For Stephanie Soebbing, MAP pricing provides a welcome relief to the constant race to the bottom on price. Soebbing started her fabric store, Quilt Addicts Anonymous, online and opened a brick-and-mortar in Rock Island, Illinois a few years later.
“For the first year I struggled with how to compete on price before finally realizing I never could and needed to deliver value in other ways, like free video tutorials, subscription clubs, and creating fun projects others would want to do,” she says.
“We’ve seen large online retailers offer incredibly popular pre-cuts to the consumer for less money than we paid the manufacturer to buy the bundle less than a week after the collection shipped. That just makes the big guys richer and puts the small guys out of business. And we need the small guys, too. Even Jenny Doan can’t get you a spool of thread the same day when you run out on the Saturday before Christmas. You need your local quilt shop for that.”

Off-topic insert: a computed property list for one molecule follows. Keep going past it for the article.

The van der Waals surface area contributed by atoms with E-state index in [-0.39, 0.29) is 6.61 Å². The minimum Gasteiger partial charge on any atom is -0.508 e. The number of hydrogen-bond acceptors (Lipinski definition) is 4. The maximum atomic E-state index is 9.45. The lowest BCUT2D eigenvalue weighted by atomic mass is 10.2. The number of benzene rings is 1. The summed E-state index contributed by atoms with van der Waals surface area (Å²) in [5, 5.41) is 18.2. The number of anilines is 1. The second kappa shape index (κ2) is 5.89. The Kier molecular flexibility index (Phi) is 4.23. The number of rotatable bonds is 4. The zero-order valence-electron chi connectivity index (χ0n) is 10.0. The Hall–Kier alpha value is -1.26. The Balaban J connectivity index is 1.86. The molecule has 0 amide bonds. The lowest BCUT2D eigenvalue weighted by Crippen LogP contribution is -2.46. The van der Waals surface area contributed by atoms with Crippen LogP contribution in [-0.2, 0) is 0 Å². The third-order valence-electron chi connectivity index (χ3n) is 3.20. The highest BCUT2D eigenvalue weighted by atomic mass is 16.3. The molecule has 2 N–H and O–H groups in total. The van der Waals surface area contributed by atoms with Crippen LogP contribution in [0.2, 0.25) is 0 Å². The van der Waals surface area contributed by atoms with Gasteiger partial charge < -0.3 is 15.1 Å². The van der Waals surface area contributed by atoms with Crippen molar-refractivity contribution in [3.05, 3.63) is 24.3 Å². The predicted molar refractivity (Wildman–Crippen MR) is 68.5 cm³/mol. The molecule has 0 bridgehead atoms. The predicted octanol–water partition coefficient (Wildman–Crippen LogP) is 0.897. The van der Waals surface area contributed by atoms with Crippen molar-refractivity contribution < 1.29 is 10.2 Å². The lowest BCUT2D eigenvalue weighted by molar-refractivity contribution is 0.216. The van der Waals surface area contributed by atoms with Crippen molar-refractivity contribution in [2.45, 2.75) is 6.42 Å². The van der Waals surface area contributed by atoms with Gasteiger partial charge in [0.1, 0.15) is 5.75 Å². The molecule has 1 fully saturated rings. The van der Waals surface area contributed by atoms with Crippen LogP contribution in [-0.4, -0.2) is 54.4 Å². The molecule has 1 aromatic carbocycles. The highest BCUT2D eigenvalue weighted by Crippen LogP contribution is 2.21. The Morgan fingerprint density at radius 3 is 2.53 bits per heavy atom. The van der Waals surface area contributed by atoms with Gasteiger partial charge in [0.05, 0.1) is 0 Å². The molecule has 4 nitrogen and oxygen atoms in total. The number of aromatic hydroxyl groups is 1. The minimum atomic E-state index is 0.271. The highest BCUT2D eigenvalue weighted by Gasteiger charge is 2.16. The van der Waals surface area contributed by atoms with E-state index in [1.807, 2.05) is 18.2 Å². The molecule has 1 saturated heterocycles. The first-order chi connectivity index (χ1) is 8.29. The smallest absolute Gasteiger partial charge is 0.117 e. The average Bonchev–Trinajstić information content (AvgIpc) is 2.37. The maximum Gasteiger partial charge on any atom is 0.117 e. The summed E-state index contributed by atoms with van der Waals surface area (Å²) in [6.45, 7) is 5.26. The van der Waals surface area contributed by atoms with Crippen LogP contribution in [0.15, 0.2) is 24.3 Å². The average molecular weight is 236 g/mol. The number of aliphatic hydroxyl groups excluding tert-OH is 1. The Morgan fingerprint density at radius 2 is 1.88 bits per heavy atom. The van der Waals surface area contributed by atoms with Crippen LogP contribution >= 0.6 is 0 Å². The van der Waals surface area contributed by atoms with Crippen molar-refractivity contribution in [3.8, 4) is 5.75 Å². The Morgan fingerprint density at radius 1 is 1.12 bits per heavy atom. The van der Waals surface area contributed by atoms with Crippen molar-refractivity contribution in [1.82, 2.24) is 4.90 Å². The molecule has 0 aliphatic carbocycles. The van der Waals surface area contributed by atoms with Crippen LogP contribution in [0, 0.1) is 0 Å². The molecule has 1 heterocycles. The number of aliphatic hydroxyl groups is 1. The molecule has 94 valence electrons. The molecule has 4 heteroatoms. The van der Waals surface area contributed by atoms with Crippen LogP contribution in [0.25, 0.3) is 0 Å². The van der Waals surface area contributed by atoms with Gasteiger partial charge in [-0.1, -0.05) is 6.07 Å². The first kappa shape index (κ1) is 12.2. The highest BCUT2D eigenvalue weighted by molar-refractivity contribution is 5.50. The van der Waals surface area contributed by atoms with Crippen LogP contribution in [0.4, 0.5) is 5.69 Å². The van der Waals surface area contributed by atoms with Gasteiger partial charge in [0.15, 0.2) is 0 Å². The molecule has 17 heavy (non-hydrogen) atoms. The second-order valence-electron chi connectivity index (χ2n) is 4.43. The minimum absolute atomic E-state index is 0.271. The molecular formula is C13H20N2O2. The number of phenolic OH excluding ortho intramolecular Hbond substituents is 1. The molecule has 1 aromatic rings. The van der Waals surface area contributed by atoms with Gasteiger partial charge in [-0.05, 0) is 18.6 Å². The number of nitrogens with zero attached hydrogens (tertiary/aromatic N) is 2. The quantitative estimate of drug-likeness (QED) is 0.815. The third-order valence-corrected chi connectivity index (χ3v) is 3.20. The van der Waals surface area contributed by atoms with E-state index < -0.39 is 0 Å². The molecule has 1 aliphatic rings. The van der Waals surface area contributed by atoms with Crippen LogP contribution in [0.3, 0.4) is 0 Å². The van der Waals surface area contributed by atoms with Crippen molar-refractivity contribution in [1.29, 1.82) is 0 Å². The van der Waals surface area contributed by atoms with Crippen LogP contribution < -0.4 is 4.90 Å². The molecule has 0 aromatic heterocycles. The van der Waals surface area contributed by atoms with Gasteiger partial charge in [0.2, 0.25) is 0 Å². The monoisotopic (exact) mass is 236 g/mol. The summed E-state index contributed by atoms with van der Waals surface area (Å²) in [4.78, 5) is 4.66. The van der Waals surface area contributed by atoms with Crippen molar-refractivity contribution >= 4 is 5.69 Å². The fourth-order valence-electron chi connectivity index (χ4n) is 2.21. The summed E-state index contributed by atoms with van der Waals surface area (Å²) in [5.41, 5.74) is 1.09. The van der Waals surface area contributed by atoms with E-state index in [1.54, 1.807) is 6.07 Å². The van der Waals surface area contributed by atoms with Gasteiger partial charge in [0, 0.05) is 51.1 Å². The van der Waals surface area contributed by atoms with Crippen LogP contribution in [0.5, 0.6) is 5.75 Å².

Is MAP going too far?
Stephanie Thiesen’s shop, Crosscut Sewing, also started online. She now has a brick-and-mortar in Melrose, Massachusetts. Thiesen is open to the idea of MAP pricing, but would prefer for the policy to have a defined time limitation. “One of the most common complaints in the industry is how much fabric is produced,” she says. “By the time shops receive a line of fabric, often the manufacturer is already promoting a future collection. It gives a sense of urgency to sell through fabric. I think it would be great to have a MAP policy that kept the pricing consistent for a defined period of time. If I knew that I would be selling the fabric at full price for six months or so, it would give me the time and incentive to make some samples, write a blog post and promote it on social media.”
As it stands, RJR’s MAP pricing policy makes Thiesen nervous. “I have 800 square feet of retail space,” she says. “I need to be able to rotate inventory and discount what isn’t selling.”